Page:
PITTSBURGH – After taking a few weeks to think about things and
after speaking with friends and former teammates and after taking in an outpouring from fans, Hines Ward came to the
decision that he couldn’t imagine himself playing for any team other
than the Pittsburgh Steelers.
So instead of seeking to play elsewhere, Ward tearfully announced his
retirement Tuesday at the Steelers headquarters, three weeks after the
team released him following 14 seasons in a Pittsburgh uniform.
“I can say I’m a Steeler for life and that’s the bottom line, that’s
all I’ve really ever wanted,” said Ward.
With current and former Steelers Jerome Bettis, Aaron Smith, James Harrison and Brett Keisel among those in attendance at Ward’s
announcement, Ward thanked the organization, his teammates and fans for
“You guys have given me the best years of my life and I will never
forget that,” Ward said. “As I close this chapter of my life, I want to
thank you guys from the bottom of my heart.”
Ward retires as the Steelers’ all-time leader in a number of receiving
categories, including catches (1,000), yards (12,083) and touchdown
receptions (85). He was also a four-time Pro Bowl player, member of
three Super Bowl teams and was the MVP of Super Bowl XL.
“I want my legacy here to say 'You know what, he was one hell of a
football player who gave it his all,'” the 36-year-old Ward said. “I’m
truly blessed. I played in three Super Bowls, won two Super Bowls, was
Super Bowl MVP. What more could a player want out of his entire
Well, for Ward it had been the possibility of one more season.
Though his role diminished greatly in 2011, he felt he could contribute
at least one more season, going as far as to offer to take a pay cut to
remain with the Steelers, the team that selected the former University
of Georgia star in the third round of the 1998 draft.
But the Steelers decided it was time to move on, not only with Ward,
but a number of other veterans as well. In addition to releasing Ward,
the Steelers have also cut Smith, James Farrior and Chris Hoke, four
players who helped the team to three Super Bowls and two championships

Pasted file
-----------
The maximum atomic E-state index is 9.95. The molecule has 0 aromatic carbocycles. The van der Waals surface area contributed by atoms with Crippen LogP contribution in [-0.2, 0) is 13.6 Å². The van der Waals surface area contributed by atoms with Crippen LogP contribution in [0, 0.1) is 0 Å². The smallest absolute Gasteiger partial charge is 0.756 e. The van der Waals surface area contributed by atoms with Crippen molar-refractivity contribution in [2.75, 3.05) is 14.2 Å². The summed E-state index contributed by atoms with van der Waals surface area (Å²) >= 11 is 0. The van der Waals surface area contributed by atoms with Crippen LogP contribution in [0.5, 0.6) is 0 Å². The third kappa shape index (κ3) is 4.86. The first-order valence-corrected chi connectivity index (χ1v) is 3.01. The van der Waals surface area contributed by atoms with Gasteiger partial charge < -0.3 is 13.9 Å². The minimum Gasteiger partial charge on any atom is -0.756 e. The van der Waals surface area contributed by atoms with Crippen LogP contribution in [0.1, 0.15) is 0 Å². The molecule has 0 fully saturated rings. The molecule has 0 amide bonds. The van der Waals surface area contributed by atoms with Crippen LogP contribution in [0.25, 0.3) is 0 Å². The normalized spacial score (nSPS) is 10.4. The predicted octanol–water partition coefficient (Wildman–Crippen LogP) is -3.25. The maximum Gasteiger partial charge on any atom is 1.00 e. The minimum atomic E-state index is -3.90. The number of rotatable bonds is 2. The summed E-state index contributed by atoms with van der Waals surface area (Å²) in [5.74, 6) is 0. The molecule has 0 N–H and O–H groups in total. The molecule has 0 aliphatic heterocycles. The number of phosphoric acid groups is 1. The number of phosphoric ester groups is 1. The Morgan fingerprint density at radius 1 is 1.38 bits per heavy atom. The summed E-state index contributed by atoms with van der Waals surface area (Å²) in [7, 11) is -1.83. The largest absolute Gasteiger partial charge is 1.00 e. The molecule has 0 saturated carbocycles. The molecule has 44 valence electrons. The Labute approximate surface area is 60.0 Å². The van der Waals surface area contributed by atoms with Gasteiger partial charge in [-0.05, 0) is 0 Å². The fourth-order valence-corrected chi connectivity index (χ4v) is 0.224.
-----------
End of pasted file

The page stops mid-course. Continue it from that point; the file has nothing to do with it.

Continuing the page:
in the past decade.
“It’s the end of an era,” Ward admitted. “We put in a lot of years
together. Hopefully, we established something here for the younger
“Our goal every year is to win a Super Bowl. It's not like that in a
lot of places. ... Hopefully, we left that lasting impression on the guys
Though Ward began the 2011 season as a starter, his playing diminished
greatly with the emergence of third-year veteran Mike Wallace and
second-year receiver Antonio Brown, both of whom were voted to the Pro
Bowl last season.
Ward finished the 2011 season with just 46 receptions, his fewest since
his rookie season.
Ward spoke highly of the receiving corps he leaves behind.
“I know the wideouts are going to be in great hands,” he said. “They’re
full of talent.”
Ward was full of talent as well, including off the field.
With his infectious smile and personality, last spring he was a
contestant on “Dancing With the Stars,” a competition he won. He also
served as an interviewer at this year’s Oscars, and could pursue a
career in front of the camera, just as his mentor, Bettis, has. But his desire to play football is still great.
“I feel like I have a few more good years in me left,” Ward said. “I
would love nothing more to get back to the Super Bowl.”
But what he did not want to do was put on another team’s uniform.
“I want to go down as one of the greats to wear the black-and-gold and
that’s how it should end,” Ward said.
(Dale Lolley appears courtesy of the Observer-Reporter.)